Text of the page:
At FP Transitions, one of the most frequently asked questions we hear from advisors is: “Where do I find good candidates?” Brown covers this thoroughly and suggests networking, putting ads in financial publications, or posting on job boards (he even provides a list of relevant job boards). He includes an important reminder to make sure you have an up-to-date, intelligent and welcoming web presence. The first place job seekers will go is the internet. Your own website should be current, clearly share your culture, and should link to any of your firm’s news, blogs, articles, publications, and presence on social media.

Brown also takes the guesswork out of the interview process. This is probably the biggest time saver in the book! He provides a sample job description, which includes a position overview, initial and future areas of responsibility, qualifications needed, and benefits offered.

“My experience has been that most business owners tend to place too much emphasis on technical competence because it is what they’re familiar with and it’s the easiest to measure. But a lack of technical competence accounts for 11 percent of new hire failures…” 
–Successful Hiring for Financial Advisors

He suggests what to look for during the application process. Is the candidate professional, accurate, and thorough in your first encounters with them? How they treat the application and interview process is indicative of how they will treat their job. A sample interview agenda has the candidate meeting with members from all areas of the firm besides having the initial Q&A session.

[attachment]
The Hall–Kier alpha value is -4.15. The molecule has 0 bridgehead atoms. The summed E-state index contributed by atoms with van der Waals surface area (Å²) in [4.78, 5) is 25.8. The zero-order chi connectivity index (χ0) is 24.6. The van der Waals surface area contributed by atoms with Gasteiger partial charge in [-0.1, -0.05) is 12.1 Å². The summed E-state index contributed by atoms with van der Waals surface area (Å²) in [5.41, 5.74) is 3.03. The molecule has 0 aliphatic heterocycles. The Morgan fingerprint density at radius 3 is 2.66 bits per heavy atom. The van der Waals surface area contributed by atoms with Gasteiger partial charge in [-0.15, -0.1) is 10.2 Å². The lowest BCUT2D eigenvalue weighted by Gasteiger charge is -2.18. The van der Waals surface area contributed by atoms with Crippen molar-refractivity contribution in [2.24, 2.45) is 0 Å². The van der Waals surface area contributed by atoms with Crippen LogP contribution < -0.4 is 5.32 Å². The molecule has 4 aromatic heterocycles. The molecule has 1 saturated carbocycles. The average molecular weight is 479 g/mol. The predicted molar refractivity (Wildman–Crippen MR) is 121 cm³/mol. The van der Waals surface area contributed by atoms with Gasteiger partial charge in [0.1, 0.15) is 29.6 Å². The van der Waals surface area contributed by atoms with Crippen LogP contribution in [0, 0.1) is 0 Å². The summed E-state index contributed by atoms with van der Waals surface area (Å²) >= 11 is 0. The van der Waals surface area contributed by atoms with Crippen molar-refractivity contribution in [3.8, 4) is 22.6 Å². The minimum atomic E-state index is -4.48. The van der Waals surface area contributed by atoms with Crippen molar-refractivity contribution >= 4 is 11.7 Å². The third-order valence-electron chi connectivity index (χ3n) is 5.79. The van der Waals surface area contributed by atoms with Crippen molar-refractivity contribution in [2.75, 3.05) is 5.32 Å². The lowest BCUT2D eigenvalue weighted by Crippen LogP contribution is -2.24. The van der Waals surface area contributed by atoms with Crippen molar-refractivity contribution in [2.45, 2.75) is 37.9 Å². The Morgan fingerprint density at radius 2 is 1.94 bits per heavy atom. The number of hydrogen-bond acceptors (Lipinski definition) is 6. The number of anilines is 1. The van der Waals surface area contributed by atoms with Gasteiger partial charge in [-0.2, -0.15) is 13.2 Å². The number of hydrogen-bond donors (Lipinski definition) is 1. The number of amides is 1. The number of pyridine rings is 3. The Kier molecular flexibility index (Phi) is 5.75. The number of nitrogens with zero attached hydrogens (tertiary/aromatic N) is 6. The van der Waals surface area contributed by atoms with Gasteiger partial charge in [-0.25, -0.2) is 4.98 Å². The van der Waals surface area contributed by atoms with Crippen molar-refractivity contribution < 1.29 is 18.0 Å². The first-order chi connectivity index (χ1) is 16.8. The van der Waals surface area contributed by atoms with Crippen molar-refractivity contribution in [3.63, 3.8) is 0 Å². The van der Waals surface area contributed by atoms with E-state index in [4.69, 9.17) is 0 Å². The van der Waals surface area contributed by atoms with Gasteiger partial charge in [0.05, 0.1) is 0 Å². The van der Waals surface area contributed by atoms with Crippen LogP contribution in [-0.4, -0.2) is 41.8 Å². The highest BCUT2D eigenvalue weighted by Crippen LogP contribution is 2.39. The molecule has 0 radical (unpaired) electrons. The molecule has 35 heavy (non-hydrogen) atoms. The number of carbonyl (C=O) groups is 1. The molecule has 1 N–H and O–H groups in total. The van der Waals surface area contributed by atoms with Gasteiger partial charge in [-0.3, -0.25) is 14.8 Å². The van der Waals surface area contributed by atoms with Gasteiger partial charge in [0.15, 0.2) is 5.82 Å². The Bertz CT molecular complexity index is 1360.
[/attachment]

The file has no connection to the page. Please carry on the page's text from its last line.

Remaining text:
Beyond the interview and offer, Brown’s advice will go a long way towards making  the onboarding process easier for new hires and employers. Many of us experienced the “new guy” feeling early in our careers. We were left sitting at a desk the first week with little to do, missing login information for our computer programs and having no plan. I believe first impressions are important! Brown takes care to demonstrate how a welcome letter, owner and new planner pledges and a training plan go a long way in ensuring a smooth transition for the new hire. The “Owner Pledge” and “New Planner Pledge” (pages 78 – 79) show that the owner(s) is committed to supporting the new planner, who in turn will be focused on learning to be a great planner. And don’t forget to inform your current staff of any commitments you’ll need from them to train your new hire.

Since many of our clients are looking for new partners, having a well-structured career path to offer is vital to differentiate yourself from other firms. Some of the top complaints from new planners include having unclear expectations, feeling underutilized, and seeing a lack of mentoring and resources. Brown provides guidelines for expectations at regular reviews. This includes learning new concepts and products, increasing client interaction, earning designations, developing financial planning skills, and increasing contributions to the firm in different areas.

You’d have to go to dozens of websites to find all the information presented in Successful Hiring for Financial Planners. Given the competition for talent, this is a vital reference book for any financial planning firm. I’d also recommend it to candidates to help them prepare for the interview process and get an idea of what they can expect from a firm that really cares about seeing their advisors and staff succeed.

 

Topics: Sustainability, Next Generation, Talent Recruitment